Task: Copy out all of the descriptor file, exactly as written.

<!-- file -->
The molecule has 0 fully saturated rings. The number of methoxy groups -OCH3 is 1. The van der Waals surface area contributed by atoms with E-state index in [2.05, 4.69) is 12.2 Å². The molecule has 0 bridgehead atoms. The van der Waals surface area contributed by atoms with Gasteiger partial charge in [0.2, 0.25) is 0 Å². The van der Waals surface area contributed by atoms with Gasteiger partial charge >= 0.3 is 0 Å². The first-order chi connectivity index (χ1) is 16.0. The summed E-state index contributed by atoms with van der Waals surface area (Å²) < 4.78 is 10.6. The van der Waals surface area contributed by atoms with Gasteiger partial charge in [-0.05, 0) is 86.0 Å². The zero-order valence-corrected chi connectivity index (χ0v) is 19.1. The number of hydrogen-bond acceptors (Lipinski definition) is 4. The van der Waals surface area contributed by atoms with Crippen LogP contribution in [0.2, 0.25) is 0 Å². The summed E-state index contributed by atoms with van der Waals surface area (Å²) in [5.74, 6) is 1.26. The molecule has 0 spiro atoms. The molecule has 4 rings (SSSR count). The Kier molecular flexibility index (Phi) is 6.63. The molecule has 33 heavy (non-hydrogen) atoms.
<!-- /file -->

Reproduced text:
The molecule has 0 fully saturated rings. The number of methoxy groups -OCH3 is 1. The van der Waals surface area contributed by atoms with E-state index in [2.05, 4.69) is 12.2 Å². The molecule has 0 bridgehead atoms. The van der Waals surface area contributed by atoms with Gasteiger partial charge in [0.2, 0.25) is 0 Å². The van der Waals surface area contributed by atoms with Gasteiger partial charge >= 0.3 is 0 Å². The first-order chi connectivity index (χ1) is 16.0. The summed E-state index contributed by atoms with van der Waals surface area (Å²) < 4.78 is 10.6. The van der Waals surface area contributed by atoms with Gasteiger partial charge in [-0.05, 0) is 86.0 Å². The zero-order valence-corrected chi connectivity index (χ0v) is 19.1. The number of hydrogen-bond acceptors (Lipinski definition) is 4. The van der Waals surface area contributed by atoms with Crippen LogP contribution in [0.2, 0.25) is 0 Å². The summed E-state index contributed by atoms with van der Waals surface area (Å²) in [5.74, 6) is 1.26. The molecule has 0 spiro atoms. The molecule has 4 rings (SSSR count). The Kier molecular flexibility index (Phi) is 6.63. The molecule has 33 heavy (non-hydrogen) atoms.